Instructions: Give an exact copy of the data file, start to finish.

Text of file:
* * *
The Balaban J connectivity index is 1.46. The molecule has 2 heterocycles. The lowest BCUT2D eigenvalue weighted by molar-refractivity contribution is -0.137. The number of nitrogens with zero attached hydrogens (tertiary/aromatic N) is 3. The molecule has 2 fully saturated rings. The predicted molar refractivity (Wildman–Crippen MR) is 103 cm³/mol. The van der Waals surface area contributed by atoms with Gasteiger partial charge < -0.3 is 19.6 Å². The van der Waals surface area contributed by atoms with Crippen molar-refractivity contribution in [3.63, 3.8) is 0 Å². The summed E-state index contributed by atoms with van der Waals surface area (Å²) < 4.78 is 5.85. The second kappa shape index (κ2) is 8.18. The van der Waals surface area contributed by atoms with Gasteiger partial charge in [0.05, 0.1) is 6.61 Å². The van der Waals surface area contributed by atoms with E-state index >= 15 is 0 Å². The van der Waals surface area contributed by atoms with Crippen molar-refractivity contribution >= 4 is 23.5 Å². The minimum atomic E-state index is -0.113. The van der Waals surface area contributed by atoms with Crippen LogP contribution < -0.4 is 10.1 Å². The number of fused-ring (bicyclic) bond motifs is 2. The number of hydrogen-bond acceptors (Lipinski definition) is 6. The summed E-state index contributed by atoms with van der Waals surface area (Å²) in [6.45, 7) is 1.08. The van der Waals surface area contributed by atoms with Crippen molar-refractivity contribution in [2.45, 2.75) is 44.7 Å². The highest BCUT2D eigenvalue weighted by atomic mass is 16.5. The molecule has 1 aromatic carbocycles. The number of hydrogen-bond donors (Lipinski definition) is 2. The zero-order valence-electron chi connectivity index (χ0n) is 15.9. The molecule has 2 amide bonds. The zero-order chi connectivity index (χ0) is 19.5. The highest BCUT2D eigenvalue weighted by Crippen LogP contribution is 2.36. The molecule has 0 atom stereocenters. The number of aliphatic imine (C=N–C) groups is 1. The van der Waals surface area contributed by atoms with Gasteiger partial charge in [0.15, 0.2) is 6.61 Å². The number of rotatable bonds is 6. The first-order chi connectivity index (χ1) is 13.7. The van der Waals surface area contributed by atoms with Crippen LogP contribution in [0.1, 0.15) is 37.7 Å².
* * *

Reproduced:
The Balaban J connectivity index is 1.46. The molecule has 2 heterocycles. The lowest BCUT2D eigenvalue weighted by molar-refractivity contribution is -0.137. The number of nitrogens with zero attached hydrogens (tertiary/aromatic N) is 3. The molecule has 2 fully saturated rings. The predicted molar refractivity (Wildman–Crippen MR) is 103 cm³/mol. The van der Waals surface area contributed by atoms with Gasteiger partial charge < -0.3 is 19.6 Å². The van der Waals surface area contributed by atoms with Crippen molar-refractivity contribution in [3.63, 3.8) is 0 Å². The summed E-state index contributed by atoms with van der Waals surface area (Å²) < 4.78 is 5.85. The second kappa shape index (κ2) is 8.18. The van der Waals surface area contributed by atoms with Gasteiger partial charge in [0.05, 0.1) is 6.61 Å². The van der Waals surface area contributed by atoms with E-state index >= 15 is 0 Å². The van der Waals surface area contributed by atoms with Crippen molar-refractivity contribution >= 4 is 23.5 Å². The minimum atomic E-state index is -0.113. The van der Waals surface area contributed by atoms with Crippen LogP contribution < -0.4 is 10.1 Å². The number of fused-ring (bicyclic) bond motifs is 2. The number of hydrogen-bond acceptors (Lipinski definition) is 6. The summed E-state index contributed by atoms with van der Waals surface area (Å²) in [6.45, 7) is 1.08. The van der Waals surface area contributed by atoms with Crippen molar-refractivity contribution in [2.45, 2.75) is 44.7 Å². The highest BCUT2D eigenvalue weighted by atomic mass is 16.5. The molecule has 1 aromatic carbocycles. The number of hydrogen-bond donors (Lipinski definition) is 2. The zero-order valence-electron chi connectivity index (χ0n) is 15.9. The molecule has 2 amide bonds. The zero-order chi connectivity index (χ0) is 19.5. The highest BCUT2D eigenvalue weighted by Crippen LogP contribution is 2.36. The molecule has 0 atom stereocenters. The number of aliphatic imine (C=N–C) groups is 1. The van der Waals surface area contributed by atoms with Gasteiger partial charge in [0.15, 0.2) is 6.61 Å². The number of rotatable bonds is 6. The first-order chi connectivity index (χ1) is 13.7. The van der Waals surface area contributed by atoms with Crippen LogP contribution in [0.1, 0.15) is 37.7 Å².